Can UFC continue to grow as a global mixed martial arts juggernaut without former two-division champion Conor McGregor as the face of the organization? Yes.
Does UFC want to cut ties with the brass Irishman, who announced his retirement late Monday night on Twitter? For now, no.
Dana White's original $2 million investment in UFC (in 2001) turned into $360 million when Lorenzo and Frank Fertitta sold the company to Ari Emanuel and WME-IMG for $4 billion in July 2016. McGregor’s rise in the sport coincided with the boom. No one -- not Brock Lesnar, Ronda Rousey, Jon Jones -- made as significant an impact on the bottom line as McGregor did.
McGregor is responsible for five of the six best-selling UFC pay-per-view events of all time, according to Tapology.com. His most recent fight, at UFC 229 against Khabib Nurmagomedov, generated an estimated 2.4 million buys.
A brief timeline of McGregor's bids for power in UFC:
UFC 194, Dec. 2015: McGregor knocks out longtime UFC featherweight champion Jose Aldo with one punch. The Irishman has UFC in the palm of his hand, or so he thought.
Post-UFC 194: McGregor takes the unconventional approach (as he always does), trying to move up in weight to face lightweight champion Rafael dos Anjos at UFC 196. Dos Anjos gets injured before the fight, and UFC (and McGregor) settle on Nate Diaz as a new opponent.
UFC 196, March 2016: Diaz beats McGregor via rear naked choke in the second round. It's McGregor's first major setback: His trash-talk verbal warfare is now seen as weak and unattractive to casual fans.
April 2016: The first signs of friction in McGregor’s relationship with White. The first “retirement" tweet:
It was a negotiating tactic with UFC management, and McGregor soon "un-retired."
UFC 200, July 2016: UFC bosses over-confidently pencil in McGregor-Diaz 2 as the headliner for the milestone event. But McGregor stays firm on his contract demands, and UFC is forced to scramble and bring back Brock Lesnar after a four-plus-year hiatus to main-event the card.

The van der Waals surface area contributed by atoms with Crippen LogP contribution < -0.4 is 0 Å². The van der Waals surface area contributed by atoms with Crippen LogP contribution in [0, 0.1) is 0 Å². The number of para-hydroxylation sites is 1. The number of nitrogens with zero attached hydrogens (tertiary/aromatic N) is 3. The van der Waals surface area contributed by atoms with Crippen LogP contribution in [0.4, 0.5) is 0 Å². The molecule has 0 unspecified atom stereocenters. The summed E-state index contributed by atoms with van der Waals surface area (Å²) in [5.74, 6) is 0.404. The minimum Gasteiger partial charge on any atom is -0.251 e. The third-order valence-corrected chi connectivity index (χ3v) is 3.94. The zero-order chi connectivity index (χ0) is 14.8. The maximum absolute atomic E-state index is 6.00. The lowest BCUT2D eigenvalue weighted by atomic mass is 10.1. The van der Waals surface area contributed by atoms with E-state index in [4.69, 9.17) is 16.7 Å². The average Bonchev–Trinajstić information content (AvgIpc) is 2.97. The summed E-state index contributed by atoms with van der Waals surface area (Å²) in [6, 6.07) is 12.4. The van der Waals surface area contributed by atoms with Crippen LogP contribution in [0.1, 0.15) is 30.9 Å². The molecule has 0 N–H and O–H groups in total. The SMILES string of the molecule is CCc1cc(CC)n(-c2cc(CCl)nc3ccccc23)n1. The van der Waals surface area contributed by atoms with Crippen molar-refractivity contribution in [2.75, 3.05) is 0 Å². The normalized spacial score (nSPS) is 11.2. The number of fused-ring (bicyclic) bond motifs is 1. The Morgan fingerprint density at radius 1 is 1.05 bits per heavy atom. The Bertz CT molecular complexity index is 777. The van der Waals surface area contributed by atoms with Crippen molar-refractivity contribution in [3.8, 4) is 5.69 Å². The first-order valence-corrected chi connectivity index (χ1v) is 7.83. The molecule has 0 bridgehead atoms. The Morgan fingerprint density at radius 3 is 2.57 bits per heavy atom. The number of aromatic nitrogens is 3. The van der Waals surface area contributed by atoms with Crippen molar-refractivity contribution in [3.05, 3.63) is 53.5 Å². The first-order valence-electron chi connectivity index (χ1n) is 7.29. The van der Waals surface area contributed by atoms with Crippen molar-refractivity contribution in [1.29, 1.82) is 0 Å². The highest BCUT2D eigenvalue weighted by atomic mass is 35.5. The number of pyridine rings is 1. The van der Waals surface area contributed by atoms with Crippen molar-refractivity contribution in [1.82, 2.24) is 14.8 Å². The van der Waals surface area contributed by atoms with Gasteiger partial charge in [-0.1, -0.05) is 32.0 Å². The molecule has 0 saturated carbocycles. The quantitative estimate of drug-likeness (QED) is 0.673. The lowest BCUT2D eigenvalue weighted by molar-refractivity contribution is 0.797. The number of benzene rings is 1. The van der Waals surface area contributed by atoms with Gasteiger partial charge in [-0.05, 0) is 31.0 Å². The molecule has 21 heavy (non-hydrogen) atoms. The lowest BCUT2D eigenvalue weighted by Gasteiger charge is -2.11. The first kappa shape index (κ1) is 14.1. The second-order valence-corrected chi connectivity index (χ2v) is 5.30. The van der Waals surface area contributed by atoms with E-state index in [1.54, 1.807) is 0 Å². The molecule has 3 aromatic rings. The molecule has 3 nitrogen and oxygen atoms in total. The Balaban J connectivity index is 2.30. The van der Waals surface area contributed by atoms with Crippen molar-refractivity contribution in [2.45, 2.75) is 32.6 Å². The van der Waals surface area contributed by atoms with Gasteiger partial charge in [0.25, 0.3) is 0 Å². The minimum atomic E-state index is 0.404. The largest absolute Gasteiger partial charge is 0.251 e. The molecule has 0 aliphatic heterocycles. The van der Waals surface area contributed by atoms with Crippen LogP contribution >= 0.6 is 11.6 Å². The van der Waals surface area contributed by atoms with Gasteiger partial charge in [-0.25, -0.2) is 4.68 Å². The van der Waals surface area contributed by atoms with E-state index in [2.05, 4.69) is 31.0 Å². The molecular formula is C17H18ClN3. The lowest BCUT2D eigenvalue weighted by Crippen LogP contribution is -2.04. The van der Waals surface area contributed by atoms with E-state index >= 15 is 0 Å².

Post-UFC 200: McGregor’s team doesn’t blink. Once UFC is sold, cooler heads prevail. UFC and McGregor reach a deal on terms for a rematch against Diaz.
UFC 202, Aug. 2016: McGregor showcases his drawing power with a tremendous comeback against Diaz to edge out a five-round decision. The fighters’ pre-fight promotion efforts help generate a record-breaking 1.6 million pay-per-view buys.
Post-UFC 202, fall 2016: McGregor follows the revenge victory over Diaz by knocking out Eddie Alvarez in the main event of UFC 205 (the inaugural UFC event in New York City) to become the first fighter to simultaneously hold two UFC titles. McGregor starts to build toward a boxing match in 2017 against Floyd Mayweather Jr., which despite being a one-sided loss is a business success for McGregor (and UFC). McGregor makes his biggest payday and puts his whiskey company into motion.
March 2019: McGregor's star has dimmed. Inside the cage, he suffered an embarrassing loss to lightweight champion Khabib Nurmagomedov at UFC 229 in October 2018. He was arrested several times: on assault charges in Brooklyn in 2018 after he threw a dolly through a bus window (he lated pleaded no contest to disorderly conduct); on robbery charges in Miami in 2019 after he allegedly took and stomped on a man's cell phone; as part of a sexual assault investigation in Dublin stemming from an alleged incident in December 2018 (no charges have been filed).
Now, McGregor is again in an expensive staring contest with White and UFC. The recent events mirror those of April 2016, but to the nth degree.
History suggests UFC eventually will pay the 30-year-old superstar, which is why we can't expect McGregor and his team to blink anytime soon. White always has catered to his superstars, and a McGregor-headlined event in the first year of UFC's ESPN era would be great for business.
McGregor's next fight will be his most important to date. A McGregor win would elevate the sport of MMA, which has benefitted from having him on top, though it would create even more fraught negotiations with UFC in the future. Time will tell.